The Montana Department of Labor and Industry has ruled in favor of the Helena school district regarding a wage dispute over substitute teacher pay.
Two longtime substitutes, Michael Spreadbury and Doug Hansen, filed claims for a half-day’s wages for time spent acquiring an identification badge and filing employment paperwork at the May Butler building in Helena.
The claim was dismissed after a hearing in late December at which the district disputed these claims.
The Department of Labor ruled on the basis that Spreadbury and Hansen were not considered “employees” at the time the paperwork was filed.
Additionally, documents provided by the department state: “Hansen is claiming he is entitled to a half-day of wages in the amount of $45. It is not believable that it took Hansen four hours to complete paperwork and to obtain an identification badge. At best, it may have taken Hansen several minutes to complete those activities. Any time Hansen may have spent that day for the benefit of the school district was ‘de minimis’ and, therefore, not compensable.”
The Spreadbury document varies only slightly, stating that the work in question “could have (been) completed at any time thereafter depending on his personal schedule.”
Previous claims for compensation have been granted to the substitutes in the past with no disputes from the district. However, those claims included job training in addition to paperwork and obtaining identification.
The documents state that this “activity” did not provide “immediate advantage” to the district but rather provided advantage to the substitutes by qualifying them to potentially work as a substitute teacher for the district.
Spreadbury also filed a notice of perjury, alleging that Stacey Collette, human resources administrator for Helena school district, included false statements in her affidavit regarding his employment status. He argued that the department's wage and hour unit identified him as an employee and her affidavit claimed he wasn’t an employee.
This notice was dismissed following a review conducted by a hearing officer which found the two document’s information “consistent.”
Spreadbury also claimed that the school district’s appeal wasn’t timely.
“I feel the appeal never should have been heard as it was not filed timely,” said Spreadbury in a statement to the Independent Record. He said that he intends to lobby the Legislature about his experience as both an employer and an employee.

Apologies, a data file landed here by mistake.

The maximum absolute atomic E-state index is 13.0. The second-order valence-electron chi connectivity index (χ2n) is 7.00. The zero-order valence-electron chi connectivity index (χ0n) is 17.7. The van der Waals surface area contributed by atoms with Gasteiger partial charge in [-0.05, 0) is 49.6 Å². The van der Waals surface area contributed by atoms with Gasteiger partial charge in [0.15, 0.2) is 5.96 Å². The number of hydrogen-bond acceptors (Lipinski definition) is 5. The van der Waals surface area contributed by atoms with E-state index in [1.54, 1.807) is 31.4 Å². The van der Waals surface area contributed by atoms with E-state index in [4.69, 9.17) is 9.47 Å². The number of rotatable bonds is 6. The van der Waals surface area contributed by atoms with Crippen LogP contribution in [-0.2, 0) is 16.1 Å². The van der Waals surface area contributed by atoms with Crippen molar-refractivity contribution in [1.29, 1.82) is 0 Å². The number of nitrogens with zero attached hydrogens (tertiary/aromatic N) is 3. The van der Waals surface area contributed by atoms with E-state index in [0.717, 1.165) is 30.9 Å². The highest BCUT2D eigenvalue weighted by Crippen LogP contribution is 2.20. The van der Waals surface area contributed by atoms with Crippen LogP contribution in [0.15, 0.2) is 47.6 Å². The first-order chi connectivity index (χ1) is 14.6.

The department found that the district’s appeal letter was dated Oct. 9, 2018, the last day allowed for appeal. The letter was received by the employment relations division Oct. 11, 2018.
Furthermore, an affidavit submitted by Kaylie Johnson, legal assistant at Kavela Law Office, indicated that she successfully emailed the school district’s request for a hearing on Oct. 9 at 2 p.m.
The department determined that the request was timely and dismissed Spreadbury’s motion to dismiss.
Hansen claims that this decision shows “Montana administrative rules no longer apply to employer-employee relations,” “the decision of the employment relations division can be bypassed if the employer so chooses” and “Helena public schools is free to define and/or disqualify persons as to their employee status and compensate those persons according to their own ad hoc standards.”
Hansen took issue with hearing officer Caroline Holien’s decisions regarding the hearing.
The school district's Superintendent Tyler Ream said he didn’t see the ruling as a “win” because it was more of a difference of opinion between the district and the substitutes.
“I am thankful for the Department of Labor’s reconsideration of this matter as I believe their ruling reflected our intent and the reality of this situation,” Ream said.
Hansen took issue with the fact that a publicly funded organization like the Helena school district “can hire lawyers and pull private citizens into hearing sessions.”
“My original claim was $45,” Hansen said. “Helena public schools did hire a law firm for thousands of dollars and put the case into a process filled with deadlines and procedural trip wires. Sure, I could have hired my own lawyer to find a way through the Holien-created quagmire. Should I have spent that kind of money for a $45 claim?”
Ream said the district did not hire the law firm specifically for this matter.
“Like many districts across Montana, we continuously partner with the Kaleva Law team on many matters including personnel matters,” Ream said. That partnership includes guidance and counsel on matters involving external agencies, organization and firms, according to Ream.